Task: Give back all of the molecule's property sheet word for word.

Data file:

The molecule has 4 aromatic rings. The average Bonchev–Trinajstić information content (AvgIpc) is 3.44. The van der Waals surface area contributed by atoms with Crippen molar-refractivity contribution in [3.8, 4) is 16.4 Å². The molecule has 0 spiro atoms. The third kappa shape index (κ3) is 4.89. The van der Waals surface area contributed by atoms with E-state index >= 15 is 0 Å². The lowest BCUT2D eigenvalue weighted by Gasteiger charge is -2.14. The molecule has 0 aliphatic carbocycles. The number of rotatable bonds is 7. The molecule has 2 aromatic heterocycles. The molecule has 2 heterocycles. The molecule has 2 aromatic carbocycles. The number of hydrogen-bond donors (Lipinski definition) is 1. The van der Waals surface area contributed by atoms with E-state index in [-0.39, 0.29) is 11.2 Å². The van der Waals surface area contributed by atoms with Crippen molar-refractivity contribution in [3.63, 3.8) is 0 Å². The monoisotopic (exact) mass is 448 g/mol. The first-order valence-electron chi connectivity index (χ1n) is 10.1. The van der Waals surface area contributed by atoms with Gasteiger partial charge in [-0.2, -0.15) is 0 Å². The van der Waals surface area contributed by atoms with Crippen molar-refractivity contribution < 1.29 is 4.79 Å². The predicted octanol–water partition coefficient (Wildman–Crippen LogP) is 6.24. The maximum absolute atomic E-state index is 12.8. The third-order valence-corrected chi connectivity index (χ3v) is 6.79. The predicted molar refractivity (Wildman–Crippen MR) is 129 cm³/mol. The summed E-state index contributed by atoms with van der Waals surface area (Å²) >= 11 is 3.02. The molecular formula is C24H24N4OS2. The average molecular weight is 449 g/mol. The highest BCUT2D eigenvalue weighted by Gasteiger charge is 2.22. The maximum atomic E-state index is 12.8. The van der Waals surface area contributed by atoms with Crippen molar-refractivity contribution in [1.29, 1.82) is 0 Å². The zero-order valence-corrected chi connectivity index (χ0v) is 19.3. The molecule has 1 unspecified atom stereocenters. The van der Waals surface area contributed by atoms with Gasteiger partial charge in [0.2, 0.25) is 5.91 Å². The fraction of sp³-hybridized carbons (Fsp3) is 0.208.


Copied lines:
The molecule has 4 aromatic rings. The average Bonchev–Trinajstić information content (AvgIpc) is 3.44. The van der Waals surface area contributed by atoms with Crippen molar-refractivity contribution in [3.8, 4) is 16.4 Å². The molecule has 0 spiro atoms. The third kappa shape index (κ3) is 4.89. The van der Waals surface area contributed by atoms with E-state index >= 15 is 0 Å². The lowest BCUT2D eigenvalue weighted by Gasteiger charge is -2.14. The molecule has 0 aliphatic carbocycles. The number of rotatable bonds is 7. The molecule has 2 aromatic heterocycles. The molecule has 2 heterocycles. The molecule has 2 aromatic carbocycles. The number of hydrogen-bond donors (Lipinski definition) is 1. The van der Waals surface area contributed by atoms with E-state index in [-0.39, 0.29) is 11.2 Å². The van der Waals surface area contributed by atoms with Crippen molar-refractivity contribution in [3.63, 3.8) is 0 Å². The monoisotopic (exact) mass is 448 g/mol. The first-order valence-electron chi connectivity index (χ1n) is 10.1. The van der Waals surface area contributed by atoms with Gasteiger partial charge in [-0.2, -0.15) is 0 Å². The van der Waals surface area contributed by atoms with Crippen molar-refractivity contribution < 1.29 is 4.79 Å². The predicted octanol–water partition coefficient (Wildman–Crippen LogP) is 6.24. The maximum absolute atomic E-state index is 12.8. The third-order valence-corrected chi connectivity index (χ3v) is 6.79. The predicted molar refractivity (Wildman–Crippen MR) is 129 cm³/mol. The summed E-state index contributed by atoms with van der Waals surface area (Å²) >= 11 is 3.02. The molecular formula is C24H24N4OS2. The average molecular weight is 449 g/mol. The highest BCUT2D eigenvalue weighted by Gasteiger charge is 2.22. The maximum atomic E-state index is 12.8. The van der Waals surface area contributed by atoms with Crippen molar-refractivity contribution in [1.29, 1.82) is 0 Å². The zero-order valence-corrected chi connectivity index (χ0v) is 19.3. The molecule has 1 unspecified atom stereocenters. The van der Waals surface area contributed by atoms with Gasteiger partial charge in [0.2, 0.25) is 5.91 Å². The fraction of sp³-hybridized carbons (Fsp3) is 0.208.